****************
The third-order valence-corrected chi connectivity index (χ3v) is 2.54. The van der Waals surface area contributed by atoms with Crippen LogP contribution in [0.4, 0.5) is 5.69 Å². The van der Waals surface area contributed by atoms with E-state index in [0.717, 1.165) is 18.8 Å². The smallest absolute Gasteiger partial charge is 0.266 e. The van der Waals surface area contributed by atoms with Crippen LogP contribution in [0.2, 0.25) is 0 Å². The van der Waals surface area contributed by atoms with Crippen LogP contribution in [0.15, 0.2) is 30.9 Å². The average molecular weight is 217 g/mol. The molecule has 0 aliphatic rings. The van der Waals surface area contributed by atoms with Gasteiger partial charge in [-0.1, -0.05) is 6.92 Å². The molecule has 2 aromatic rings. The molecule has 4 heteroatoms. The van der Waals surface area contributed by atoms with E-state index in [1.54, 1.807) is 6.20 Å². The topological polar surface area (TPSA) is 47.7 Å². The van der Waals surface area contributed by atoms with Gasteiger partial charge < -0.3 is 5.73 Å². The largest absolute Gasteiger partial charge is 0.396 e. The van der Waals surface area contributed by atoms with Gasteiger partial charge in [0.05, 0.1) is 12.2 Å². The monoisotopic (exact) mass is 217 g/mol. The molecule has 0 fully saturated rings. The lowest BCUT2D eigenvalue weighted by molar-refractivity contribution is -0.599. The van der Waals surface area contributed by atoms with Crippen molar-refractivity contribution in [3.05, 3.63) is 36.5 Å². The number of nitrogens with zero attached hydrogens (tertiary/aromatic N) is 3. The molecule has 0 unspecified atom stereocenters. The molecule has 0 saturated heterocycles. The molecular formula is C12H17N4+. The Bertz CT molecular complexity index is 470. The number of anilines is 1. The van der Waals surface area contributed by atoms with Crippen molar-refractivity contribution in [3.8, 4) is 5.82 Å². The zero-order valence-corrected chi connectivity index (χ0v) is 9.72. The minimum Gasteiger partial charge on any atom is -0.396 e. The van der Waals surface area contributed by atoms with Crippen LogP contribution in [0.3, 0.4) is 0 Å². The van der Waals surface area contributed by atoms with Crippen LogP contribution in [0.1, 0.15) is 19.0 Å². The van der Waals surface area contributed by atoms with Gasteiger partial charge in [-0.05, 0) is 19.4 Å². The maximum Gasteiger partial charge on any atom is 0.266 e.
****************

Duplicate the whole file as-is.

The third-order valence-corrected chi connectivity index (χ3v) is 2.54. The van der Waals surface area contributed by atoms with Crippen LogP contribution in [0.4, 0.5) is 5.69 Å². The van der Waals surface area contributed by atoms with E-state index in [0.717, 1.165) is 18.8 Å². The smallest absolute Gasteiger partial charge is 0.266 e. The van der Waals surface area contributed by atoms with Crippen LogP contribution in [0.2, 0.25) is 0 Å². The van der Waals surface area contributed by atoms with Crippen LogP contribution in [0.15, 0.2) is 30.9 Å². The average molecular weight is 217 g/mol. The molecule has 0 aliphatic rings. The van der Waals surface area contributed by atoms with Gasteiger partial charge in [-0.1, -0.05) is 6.92 Å². The molecule has 2 aromatic rings. The molecule has 4 heteroatoms. The van der Waals surface area contributed by atoms with E-state index in [1.54, 1.807) is 6.20 Å². The topological polar surface area (TPSA) is 47.7 Å². The van der Waals surface area contributed by atoms with Gasteiger partial charge < -0.3 is 5.73 Å². The largest absolute Gasteiger partial charge is 0.396 e. The van der Waals surface area contributed by atoms with Gasteiger partial charge in [0.05, 0.1) is 12.2 Å². The monoisotopic (exact) mass is 217 g/mol. The molecule has 0 fully saturated rings. The lowest BCUT2D eigenvalue weighted by molar-refractivity contribution is -0.599. The van der Waals surface area contributed by atoms with Crippen molar-refractivity contribution in [3.05, 3.63) is 36.5 Å². The number of nitrogens with zero attached hydrogens (tertiary/aromatic N) is 3. The molecule has 0 unspecified atom stereocenters. The molecule has 0 saturated heterocycles. The molecular formula is C12H17N4+. The Bertz CT molecular complexity index is 470. The number of anilines is 1. The van der Waals surface area contributed by atoms with Crippen molar-refractivity contribution in [3.8, 4) is 5.82 Å². The zero-order valence-corrected chi connectivity index (χ0v) is 9.72. The minimum Gasteiger partial charge on any atom is -0.396 e. The van der Waals surface area contributed by atoms with Crippen LogP contribution in [0.3, 0.4) is 0 Å². The van der Waals surface area contributed by atoms with Crippen LogP contribution in [0.1, 0.15) is 19.0 Å². The van der Waals surface area contributed by atoms with Gasteiger partial charge in [-0.05, 0) is 19.4 Å². The maximum Gasteiger partial charge on any atom is 0.266 e.